Serving of tea is part of the colorful culture of Japan. It is an important part of life for many native Japanese. In ancient times, tea was consumed for medicinal purposes, but to this day it is consumed as a normal beverage throughout the country. Aside from having tea consumed by the Japanese on a daily basis, there are also rituals and ceremonies associated with preparing and drinking it all year round. Green tea, or ‘matcha’, contains antibacterial, anti-inflammatory, and antioxidant properties that are good for the body.
But before we talk about tea ceremony in more detail, let me give you a short history about its origin.
1. History of Japanese Tea Culture
During the 9th century, a Buddhist monk returned to Japan, bringing along with him tea from China. The monk personally prepared and served the tea for Emperor Saga. In the year 816, the emperor ordered the development of plantations for the cultivation of this tea. Before the end of the 12th century, a different monk introduced another kind of tea with excellent quality from China. The method of preparation was also changed, in that powdered tea was first placed in a bowl, followed by hot water and mixing.
2. Tea Ceremony
Tea ceremony takes place according to the season, generally during winter and summer, and the preparation for each season is different.
Kuchikiri-no-chaji (Opening of a New Tea Jar)
– This is done at the start of the winter season. The ceremony celebrates the jar being opened for the first time.
Akatsuki-no-chaji (Winter Tea Ceremony)
– This is done every dawn during the winter season.
Yuzari-no-chaji (Evening Tea Ceremony)
– This is done during the early evening, while it is still light.
Asa-Cha (Morning Tea Ceremony)
– This is done in the early morning during summer.
Shoburo (Brazier Tea Ceremony)
– This is done using a portable brazier.
Shogo-no-chaji (Midday Tea Ceremony)
– This is done during the day in the winter and summer. It is the most standard and formal type of ceremony.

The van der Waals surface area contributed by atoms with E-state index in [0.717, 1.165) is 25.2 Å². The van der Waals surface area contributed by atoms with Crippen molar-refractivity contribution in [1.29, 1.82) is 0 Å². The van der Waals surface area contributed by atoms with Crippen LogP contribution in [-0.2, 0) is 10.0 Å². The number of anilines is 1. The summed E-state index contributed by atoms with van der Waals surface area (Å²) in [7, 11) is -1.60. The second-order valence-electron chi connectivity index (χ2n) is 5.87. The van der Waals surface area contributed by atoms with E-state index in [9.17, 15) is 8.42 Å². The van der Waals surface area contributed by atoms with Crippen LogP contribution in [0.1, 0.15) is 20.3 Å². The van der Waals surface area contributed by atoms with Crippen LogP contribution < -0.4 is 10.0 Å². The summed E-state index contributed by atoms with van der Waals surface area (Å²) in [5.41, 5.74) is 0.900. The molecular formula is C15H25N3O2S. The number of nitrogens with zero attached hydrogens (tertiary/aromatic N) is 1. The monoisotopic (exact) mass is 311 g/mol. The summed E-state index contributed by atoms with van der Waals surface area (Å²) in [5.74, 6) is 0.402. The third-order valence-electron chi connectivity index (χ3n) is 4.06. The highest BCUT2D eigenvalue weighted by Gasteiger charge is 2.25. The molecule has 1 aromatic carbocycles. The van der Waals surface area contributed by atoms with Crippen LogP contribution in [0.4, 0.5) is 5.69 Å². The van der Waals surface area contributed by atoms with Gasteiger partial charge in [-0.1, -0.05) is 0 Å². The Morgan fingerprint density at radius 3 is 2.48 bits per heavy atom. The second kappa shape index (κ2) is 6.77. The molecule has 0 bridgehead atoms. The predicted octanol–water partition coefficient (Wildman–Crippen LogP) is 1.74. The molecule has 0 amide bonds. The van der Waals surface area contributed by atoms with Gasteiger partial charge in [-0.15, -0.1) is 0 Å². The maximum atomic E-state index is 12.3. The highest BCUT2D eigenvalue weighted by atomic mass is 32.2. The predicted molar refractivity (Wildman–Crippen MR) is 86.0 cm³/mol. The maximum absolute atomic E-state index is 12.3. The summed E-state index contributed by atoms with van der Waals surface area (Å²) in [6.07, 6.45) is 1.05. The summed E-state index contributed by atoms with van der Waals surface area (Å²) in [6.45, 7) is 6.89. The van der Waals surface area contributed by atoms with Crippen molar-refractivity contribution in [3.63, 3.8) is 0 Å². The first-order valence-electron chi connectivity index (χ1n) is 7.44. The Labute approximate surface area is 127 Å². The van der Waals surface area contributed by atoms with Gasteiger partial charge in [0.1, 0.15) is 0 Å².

3. Essential Materials for Tea Ceremony
In preparation for the tea ceremony, important materials must be prepared. The Chadōgu, or tea-making materials, must be handled with extra care while preparing for the ceremony. Once the ceremony is done, all materials must be kept clean before putting them away.
Chakin is a small white cloth used primarily to wipe the tea bowl.
Chawan (Teabowl) can be of any size that is available for the ceremony. Deeper bowls are generally used during the winter, while shallow bowls are used during the summer to let the tea cool down quickly.
Natsume/Chaire (Tea caddy)
Natsume/Chaire (Tea caddy) a small container or jar in which the powdered tea is placed for use in the tea-making process.
Chashaku (Tea scoop)
Chashaku (Tea scoop) usually made of wood or ivory. The color of the scoop may vary according to different traditions.
Chasen (Tea whisk)
Chasen (Tea whisk) is used for mixing the tea powder with hot water. This is made of wood or bamboo.
4. Important Considerations for Tea Ceremony
Aside from having the materials carefully prepared before and during the ceremony, there are some other important points that must be considered during preparation.
– this is where the ceremony will be held. The preparation and cleaning of the room wherein the ceremony will be held should be considered. Mats for flooring, or ‘Tatami’, should be placed in order. Not only the room itself, but the surrounding area must also be kept clean.
– Proper arrangement and placement of flowers for the ceremony should also be considered. Arrangement may change according to
– This is part of the decoration of the room in which the ceremony will be held. A Japanese scroll painting serves to improve the solemnity of the ceremony
– Proper attire should be observed when hosting or attending a tea ceremony. Kimono is usually worn during the tea ceremony.
– Preparation of traditional dinner, or ‘Kaiseki’, should also be considered for the tea ceremony.
There you have it. Hopefully, this gives you at least an idea about Japanese tea culture. It is not a simple task to learn and understand this aspect of Japanese culture; extensive study and a lot of details are involved. In fact, there are actually schools, groups of individuals, and businesses that offer guidance for those studying tea ceremony.
Should you have any comments, suggestions, or additional input, please feel free to let us know.
I hope you enjoy exploring the art of Japanese tea ceremony!
RCDAYANG / PH